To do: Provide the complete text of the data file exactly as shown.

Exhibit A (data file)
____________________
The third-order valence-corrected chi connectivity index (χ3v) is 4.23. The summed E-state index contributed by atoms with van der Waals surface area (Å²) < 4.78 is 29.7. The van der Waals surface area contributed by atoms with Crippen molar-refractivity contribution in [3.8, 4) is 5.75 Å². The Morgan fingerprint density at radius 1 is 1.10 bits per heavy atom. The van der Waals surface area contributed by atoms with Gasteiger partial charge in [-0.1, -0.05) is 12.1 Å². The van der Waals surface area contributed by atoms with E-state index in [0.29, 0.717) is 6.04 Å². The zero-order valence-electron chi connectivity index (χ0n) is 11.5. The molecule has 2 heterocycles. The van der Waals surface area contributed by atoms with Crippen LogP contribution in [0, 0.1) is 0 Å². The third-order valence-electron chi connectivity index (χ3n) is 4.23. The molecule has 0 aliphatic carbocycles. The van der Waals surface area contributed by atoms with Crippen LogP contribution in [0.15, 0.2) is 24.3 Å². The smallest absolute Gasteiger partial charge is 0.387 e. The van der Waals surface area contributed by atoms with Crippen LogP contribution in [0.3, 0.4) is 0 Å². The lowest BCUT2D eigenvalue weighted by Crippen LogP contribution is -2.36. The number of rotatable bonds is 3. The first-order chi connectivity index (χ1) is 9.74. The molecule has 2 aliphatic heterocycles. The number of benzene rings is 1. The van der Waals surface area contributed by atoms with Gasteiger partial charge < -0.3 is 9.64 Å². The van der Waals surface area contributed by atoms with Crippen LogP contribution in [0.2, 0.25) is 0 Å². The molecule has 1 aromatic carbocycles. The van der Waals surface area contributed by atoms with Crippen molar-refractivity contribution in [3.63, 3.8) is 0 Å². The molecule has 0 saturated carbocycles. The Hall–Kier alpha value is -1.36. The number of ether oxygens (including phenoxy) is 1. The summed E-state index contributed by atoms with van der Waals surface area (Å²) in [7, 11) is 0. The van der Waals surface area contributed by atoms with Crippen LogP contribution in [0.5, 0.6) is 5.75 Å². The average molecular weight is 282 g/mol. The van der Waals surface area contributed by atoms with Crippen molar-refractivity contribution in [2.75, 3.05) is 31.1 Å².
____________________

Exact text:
The third-order valence-corrected chi connectivity index (χ3v) is 4.23. The summed E-state index contributed by atoms with van der Waals surface area (Å²) < 4.78 is 29.7. The van der Waals surface area contributed by atoms with Crippen molar-refractivity contribution in [3.8, 4) is 5.75 Å². The Morgan fingerprint density at radius 1 is 1.10 bits per heavy atom. The van der Waals surface area contributed by atoms with Gasteiger partial charge in [-0.1, -0.05) is 12.1 Å². The van der Waals surface area contributed by atoms with E-state index in [0.29, 0.717) is 6.04 Å². The zero-order valence-electron chi connectivity index (χ0n) is 11.5. The molecule has 2 heterocycles. The van der Waals surface area contributed by atoms with Crippen LogP contribution in [0, 0.1) is 0 Å². The third-order valence-electron chi connectivity index (χ3n) is 4.23. The molecule has 0 aliphatic carbocycles. The van der Waals surface area contributed by atoms with Crippen LogP contribution in [0.15, 0.2) is 24.3 Å². The smallest absolute Gasteiger partial charge is 0.387 e. The van der Waals surface area contributed by atoms with Crippen LogP contribution in [0.3, 0.4) is 0 Å². The lowest BCUT2D eigenvalue weighted by Crippen LogP contribution is -2.36. The number of rotatable bonds is 3. The first-order chi connectivity index (χ1) is 9.74. The molecule has 2 aliphatic heterocycles. The number of benzene rings is 1. The van der Waals surface area contributed by atoms with Gasteiger partial charge < -0.3 is 9.64 Å². The van der Waals surface area contributed by atoms with Crippen LogP contribution in [0.2, 0.25) is 0 Å². The molecule has 1 aromatic carbocycles. The van der Waals surface area contributed by atoms with Crippen molar-refractivity contribution in [3.63, 3.8) is 0 Å². The molecule has 0 saturated carbocycles. The Hall–Kier alpha value is -1.36. The number of ether oxygens (including phenoxy) is 1. The summed E-state index contributed by atoms with van der Waals surface area (Å²) in [7, 11) is 0. The van der Waals surface area contributed by atoms with Crippen LogP contribution in [0.5, 0.6) is 5.75 Å². The average molecular weight is 282 g/mol. The van der Waals surface area contributed by atoms with Crippen molar-refractivity contribution in [2.75, 3.05) is 31.1 Å².